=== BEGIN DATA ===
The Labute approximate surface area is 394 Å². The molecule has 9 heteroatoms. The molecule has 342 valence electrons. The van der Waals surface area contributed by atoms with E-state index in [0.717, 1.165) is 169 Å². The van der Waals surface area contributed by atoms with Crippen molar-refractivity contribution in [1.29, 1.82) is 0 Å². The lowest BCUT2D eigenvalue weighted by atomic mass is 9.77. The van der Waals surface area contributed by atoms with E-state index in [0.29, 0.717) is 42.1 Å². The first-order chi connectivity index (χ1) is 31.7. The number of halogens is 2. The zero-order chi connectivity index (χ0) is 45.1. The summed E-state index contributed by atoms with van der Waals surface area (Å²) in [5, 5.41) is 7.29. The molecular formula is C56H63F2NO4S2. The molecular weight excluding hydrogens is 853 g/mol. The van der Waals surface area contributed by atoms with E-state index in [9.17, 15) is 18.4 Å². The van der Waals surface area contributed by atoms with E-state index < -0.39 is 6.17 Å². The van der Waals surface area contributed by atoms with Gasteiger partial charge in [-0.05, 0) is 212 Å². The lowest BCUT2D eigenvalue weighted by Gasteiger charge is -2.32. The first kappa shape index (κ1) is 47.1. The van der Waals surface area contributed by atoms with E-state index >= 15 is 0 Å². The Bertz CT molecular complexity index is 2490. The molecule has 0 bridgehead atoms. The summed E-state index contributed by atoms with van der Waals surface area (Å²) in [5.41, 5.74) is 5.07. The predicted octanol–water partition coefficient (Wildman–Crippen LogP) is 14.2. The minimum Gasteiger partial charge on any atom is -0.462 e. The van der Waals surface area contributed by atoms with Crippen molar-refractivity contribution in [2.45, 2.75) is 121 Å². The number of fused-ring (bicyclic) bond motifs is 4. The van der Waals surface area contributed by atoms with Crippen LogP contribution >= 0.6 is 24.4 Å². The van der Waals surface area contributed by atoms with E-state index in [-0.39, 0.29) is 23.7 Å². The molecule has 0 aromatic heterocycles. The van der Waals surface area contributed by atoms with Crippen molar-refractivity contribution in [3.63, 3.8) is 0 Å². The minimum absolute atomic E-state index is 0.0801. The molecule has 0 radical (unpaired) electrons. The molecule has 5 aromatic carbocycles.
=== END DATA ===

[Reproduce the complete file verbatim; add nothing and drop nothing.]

The Labute approximate surface area is 394 Å². The molecule has 9 heteroatoms. The molecule has 342 valence electrons. The van der Waals surface area contributed by atoms with E-state index in [0.717, 1.165) is 169 Å². The van der Waals surface area contributed by atoms with Crippen molar-refractivity contribution in [1.29, 1.82) is 0 Å². The lowest BCUT2D eigenvalue weighted by atomic mass is 9.77. The van der Waals surface area contributed by atoms with E-state index in [0.29, 0.717) is 42.1 Å². The first-order chi connectivity index (χ1) is 31.7. The number of halogens is 2. The zero-order chi connectivity index (χ0) is 45.1. The summed E-state index contributed by atoms with van der Waals surface area (Å²) in [5, 5.41) is 7.29. The molecular formula is C56H63F2NO4S2. The molecular weight excluding hydrogens is 853 g/mol. The van der Waals surface area contributed by atoms with E-state index in [9.17, 15) is 18.4 Å². The van der Waals surface area contributed by atoms with E-state index < -0.39 is 6.17 Å². The van der Waals surface area contributed by atoms with Gasteiger partial charge in [-0.05, 0) is 212 Å². The lowest BCUT2D eigenvalue weighted by Gasteiger charge is -2.32. The first kappa shape index (κ1) is 47.1. The van der Waals surface area contributed by atoms with E-state index >= 15 is 0 Å². The Bertz CT molecular complexity index is 2490. The molecule has 0 bridgehead atoms. The summed E-state index contributed by atoms with van der Waals surface area (Å²) in [5.41, 5.74) is 5.07. The predicted octanol–water partition coefficient (Wildman–Crippen LogP) is 14.2. The minimum Gasteiger partial charge on any atom is -0.462 e. The van der Waals surface area contributed by atoms with Crippen molar-refractivity contribution in [2.45, 2.75) is 121 Å². The number of fused-ring (bicyclic) bond motifs is 4. The van der Waals surface area contributed by atoms with Crippen LogP contribution >= 0.6 is 24.4 Å². The van der Waals surface area contributed by atoms with E-state index in [-0.39, 0.29) is 23.7 Å². The molecule has 0 aromatic heterocycles. The van der Waals surface area contributed by atoms with Crippen molar-refractivity contribution in [3.63, 3.8) is 0 Å². The minimum absolute atomic E-state index is 0.0801. The molecule has 0 radical (unpaired) electrons. The molecule has 5 aromatic carbocycles.